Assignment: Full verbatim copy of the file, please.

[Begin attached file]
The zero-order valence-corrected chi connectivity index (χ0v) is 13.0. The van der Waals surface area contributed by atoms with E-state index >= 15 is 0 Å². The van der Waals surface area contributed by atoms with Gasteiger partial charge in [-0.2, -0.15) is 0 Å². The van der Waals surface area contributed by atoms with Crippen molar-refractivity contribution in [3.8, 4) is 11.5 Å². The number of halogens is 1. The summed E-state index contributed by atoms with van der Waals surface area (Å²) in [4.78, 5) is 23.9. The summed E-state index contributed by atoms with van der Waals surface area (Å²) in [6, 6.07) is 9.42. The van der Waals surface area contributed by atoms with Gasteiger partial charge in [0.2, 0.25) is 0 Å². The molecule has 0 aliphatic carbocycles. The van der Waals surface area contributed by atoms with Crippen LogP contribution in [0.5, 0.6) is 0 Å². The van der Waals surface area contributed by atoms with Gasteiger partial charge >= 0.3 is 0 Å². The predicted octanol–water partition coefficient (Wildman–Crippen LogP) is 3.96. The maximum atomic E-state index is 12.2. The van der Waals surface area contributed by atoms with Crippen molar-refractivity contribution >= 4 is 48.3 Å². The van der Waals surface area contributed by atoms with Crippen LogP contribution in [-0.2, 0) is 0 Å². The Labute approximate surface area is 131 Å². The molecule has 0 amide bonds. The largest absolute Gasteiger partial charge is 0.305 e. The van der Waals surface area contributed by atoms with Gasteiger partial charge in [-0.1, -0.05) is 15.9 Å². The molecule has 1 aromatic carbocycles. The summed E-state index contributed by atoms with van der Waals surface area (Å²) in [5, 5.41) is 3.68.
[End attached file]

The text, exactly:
The zero-order valence-corrected chi connectivity index (χ0v) is 13.0. The van der Waals surface area contributed by atoms with E-state index >= 15 is 0 Å². The van der Waals surface area contributed by atoms with Gasteiger partial charge in [-0.2, -0.15) is 0 Å². The van der Waals surface area contributed by atoms with Crippen molar-refractivity contribution in [3.8, 4) is 11.5 Å². The number of halogens is 1. The summed E-state index contributed by atoms with van der Waals surface area (Å²) in [4.78, 5) is 23.9. The summed E-state index contributed by atoms with van der Waals surface area (Å²) in [6, 6.07) is 9.42. The van der Waals surface area contributed by atoms with Gasteiger partial charge in [0.2, 0.25) is 0 Å². The molecule has 0 aliphatic carbocycles. The van der Waals surface area contributed by atoms with Crippen LogP contribution in [0.5, 0.6) is 0 Å². The van der Waals surface area contributed by atoms with Gasteiger partial charge >= 0.3 is 0 Å². The predicted octanol–water partition coefficient (Wildman–Crippen LogP) is 3.96. The maximum atomic E-state index is 12.2. The van der Waals surface area contributed by atoms with Crippen molar-refractivity contribution >= 4 is 48.3 Å². The van der Waals surface area contributed by atoms with Crippen LogP contribution in [-0.2, 0) is 0 Å². The Labute approximate surface area is 131 Å². The molecule has 0 amide bonds. The largest absolute Gasteiger partial charge is 0.305 e. The van der Waals surface area contributed by atoms with Gasteiger partial charge in [-0.1, -0.05) is 15.9 Å². The molecule has 1 aromatic carbocycles. The summed E-state index contributed by atoms with van der Waals surface area (Å²) in [5, 5.41) is 3.68.